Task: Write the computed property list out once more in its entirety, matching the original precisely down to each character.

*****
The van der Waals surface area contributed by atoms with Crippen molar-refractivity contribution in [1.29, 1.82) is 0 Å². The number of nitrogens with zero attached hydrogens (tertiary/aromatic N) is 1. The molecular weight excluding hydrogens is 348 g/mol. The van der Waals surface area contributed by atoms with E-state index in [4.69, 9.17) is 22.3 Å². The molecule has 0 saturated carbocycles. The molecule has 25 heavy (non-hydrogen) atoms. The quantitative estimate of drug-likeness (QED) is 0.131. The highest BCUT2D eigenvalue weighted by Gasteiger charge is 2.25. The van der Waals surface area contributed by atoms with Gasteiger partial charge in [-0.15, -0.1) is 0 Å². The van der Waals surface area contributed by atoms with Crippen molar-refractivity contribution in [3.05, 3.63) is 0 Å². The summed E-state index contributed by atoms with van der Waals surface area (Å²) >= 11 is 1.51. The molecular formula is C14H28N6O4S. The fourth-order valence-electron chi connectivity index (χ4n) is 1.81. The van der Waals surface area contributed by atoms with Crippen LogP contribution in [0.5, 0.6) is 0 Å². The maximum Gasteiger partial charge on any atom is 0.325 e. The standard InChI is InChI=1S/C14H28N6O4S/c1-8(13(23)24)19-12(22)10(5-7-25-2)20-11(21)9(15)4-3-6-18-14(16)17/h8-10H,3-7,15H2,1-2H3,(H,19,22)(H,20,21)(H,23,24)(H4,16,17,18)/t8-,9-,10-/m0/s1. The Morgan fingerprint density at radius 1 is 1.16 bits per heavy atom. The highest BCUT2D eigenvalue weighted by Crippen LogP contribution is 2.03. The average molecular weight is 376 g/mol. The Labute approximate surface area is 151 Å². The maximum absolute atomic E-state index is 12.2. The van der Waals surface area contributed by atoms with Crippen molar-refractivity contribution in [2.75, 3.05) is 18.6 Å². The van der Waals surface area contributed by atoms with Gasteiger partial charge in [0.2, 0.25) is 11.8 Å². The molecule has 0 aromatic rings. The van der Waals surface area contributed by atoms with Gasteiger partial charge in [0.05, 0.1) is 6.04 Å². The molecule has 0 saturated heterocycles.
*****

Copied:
The van der Waals surface area contributed by atoms with Crippen molar-refractivity contribution in [1.29, 1.82) is 0 Å². The number of nitrogens with zero attached hydrogens (tertiary/aromatic N) is 1. The molecular weight excluding hydrogens is 348 g/mol. The van der Waals surface area contributed by atoms with E-state index in [4.69, 9.17) is 22.3 Å². The molecule has 0 saturated carbocycles. The molecule has 25 heavy (non-hydrogen) atoms. The quantitative estimate of drug-likeness (QED) is 0.131. The highest BCUT2D eigenvalue weighted by Gasteiger charge is 2.25. The van der Waals surface area contributed by atoms with Gasteiger partial charge in [-0.15, -0.1) is 0 Å². The van der Waals surface area contributed by atoms with Crippen molar-refractivity contribution in [3.05, 3.63) is 0 Å². The summed E-state index contributed by atoms with van der Waals surface area (Å²) >= 11 is 1.51. The molecular formula is C14H28N6O4S. The fourth-order valence-electron chi connectivity index (χ4n) is 1.81. The van der Waals surface area contributed by atoms with Crippen LogP contribution in [0.5, 0.6) is 0 Å². The maximum Gasteiger partial charge on any atom is 0.325 e. The standard InChI is InChI=1S/C14H28N6O4S/c1-8(13(23)24)19-12(22)10(5-7-25-2)20-11(21)9(15)4-3-6-18-14(16)17/h8-10H,3-7,15H2,1-2H3,(H,19,22)(H,20,21)(H,23,24)(H4,16,17,18)/t8-,9-,10-/m0/s1. The Morgan fingerprint density at radius 1 is 1.16 bits per heavy atom. The highest BCUT2D eigenvalue weighted by Crippen LogP contribution is 2.03. The average molecular weight is 376 g/mol. The Labute approximate surface area is 151 Å². The maximum absolute atomic E-state index is 12.2. The van der Waals surface area contributed by atoms with Crippen molar-refractivity contribution in [2.75, 3.05) is 18.6 Å². The van der Waals surface area contributed by atoms with Gasteiger partial charge in [0.2, 0.25) is 11.8 Å². The molecule has 0 aromatic rings. The van der Waals surface area contributed by atoms with Gasteiger partial charge in [0.05, 0.1) is 6.04 Å². The molecule has 0 saturated heterocycles.